But all of us are spectators watching what Samuel Popkin, author of "The Candidate," an analysis of campaign mistakes, calls "the world according to Mike Tyson." When Tyson was the heavyweight champion of the world, someone asked him what he thought about a challenger's strategy. "They all have a strategy," he said, "until they get hit." Barack Obama got hit for the first time in the first debate, and now he and his wise men are looking for a new strategy. It's how a challenger responds to the hit that makes the difference between winning and losing. That's what undecided voters -- and even some of the decided voters -- are now looking for.
It's that intangible, telling detail that suggests who can get up off the floor after taking a succession of power punches. Can the winded challenger stay in the fight after taking the repeated blows to the gut? It's testimony to Barack Obama's agility and rhetorical skills that his miserable record hasn't already put him on the ropes -- a record of high unemployment, mismanagement of the economy and his insistence on blaming a video that almost nobody saw for the murder of an American ambassador by terrorists he wouldn't even call terrorists.
By every measurement, Americans are worse off and less secure than they were four years ago. A quarter of Americans between 25 and 55 years old are out of work. That statistic would be worse if so many workers hadn't quit looking for jobs. Joe Biden was right: The middle class has been "buried" over the past four years.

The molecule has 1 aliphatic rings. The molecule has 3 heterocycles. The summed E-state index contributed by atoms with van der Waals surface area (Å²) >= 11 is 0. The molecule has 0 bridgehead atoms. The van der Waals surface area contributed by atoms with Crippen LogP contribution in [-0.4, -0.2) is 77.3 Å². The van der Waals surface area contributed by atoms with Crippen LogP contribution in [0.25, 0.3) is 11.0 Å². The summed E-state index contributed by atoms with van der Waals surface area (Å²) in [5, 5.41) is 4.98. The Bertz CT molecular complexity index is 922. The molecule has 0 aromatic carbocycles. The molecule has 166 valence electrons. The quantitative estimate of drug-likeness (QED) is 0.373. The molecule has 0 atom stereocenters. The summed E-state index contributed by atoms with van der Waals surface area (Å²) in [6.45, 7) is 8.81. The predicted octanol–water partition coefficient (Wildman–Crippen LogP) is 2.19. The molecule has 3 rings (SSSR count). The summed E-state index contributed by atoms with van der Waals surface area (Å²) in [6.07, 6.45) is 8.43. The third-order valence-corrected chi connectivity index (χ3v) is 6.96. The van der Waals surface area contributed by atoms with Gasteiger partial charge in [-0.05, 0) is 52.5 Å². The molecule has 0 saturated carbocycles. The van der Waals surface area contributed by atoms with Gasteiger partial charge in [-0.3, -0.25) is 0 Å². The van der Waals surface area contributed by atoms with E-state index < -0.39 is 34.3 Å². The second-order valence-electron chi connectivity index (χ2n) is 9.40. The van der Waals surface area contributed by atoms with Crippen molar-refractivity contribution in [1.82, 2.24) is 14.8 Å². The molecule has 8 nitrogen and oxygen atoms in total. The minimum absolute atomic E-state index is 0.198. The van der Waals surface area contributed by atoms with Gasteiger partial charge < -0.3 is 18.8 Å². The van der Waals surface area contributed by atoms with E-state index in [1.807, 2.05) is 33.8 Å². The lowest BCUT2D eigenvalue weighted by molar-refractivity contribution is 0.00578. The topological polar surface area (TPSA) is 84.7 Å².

Americans are less safe in the Middle East. Speaker after speaker at the Democratic convention in Charlotte, N.C., hailed the death of Osama bin Laden as proof of the president's manly virtues, but glossed over his policies that weakened us in the eyes of the Muslims everywhere. We didn't know then what we've learned since, that an American ambassador in a hostile land repeatedly begged for more security and died when he couldn't get it. Any other candidate in Barack Obama's shoes would be looking for the smelling salts.
Jon Stewart, the television comic and a Democratic partisan, played videos of the endless contradictory explanations of what happened in Libya, and what didn't happen -- changing stories by the president, his press secretary, the secretary of state, his witless ambassador to the United Nations and by Matthew Olsen, director of the National Counterterrorism Center. "Don't these guys talk to each other?" he asked. It was the question we all asked. Saddest of all was the answer. Yes, they do -- and look what happened.
None of Mitt Romney's knockdown punches were knockout blows, but as any good fight manager knows, the full impact of body blows has a cumulative, delayed effect. We're moving into the most important part of the fight. But we haven't heard the bell on the last round.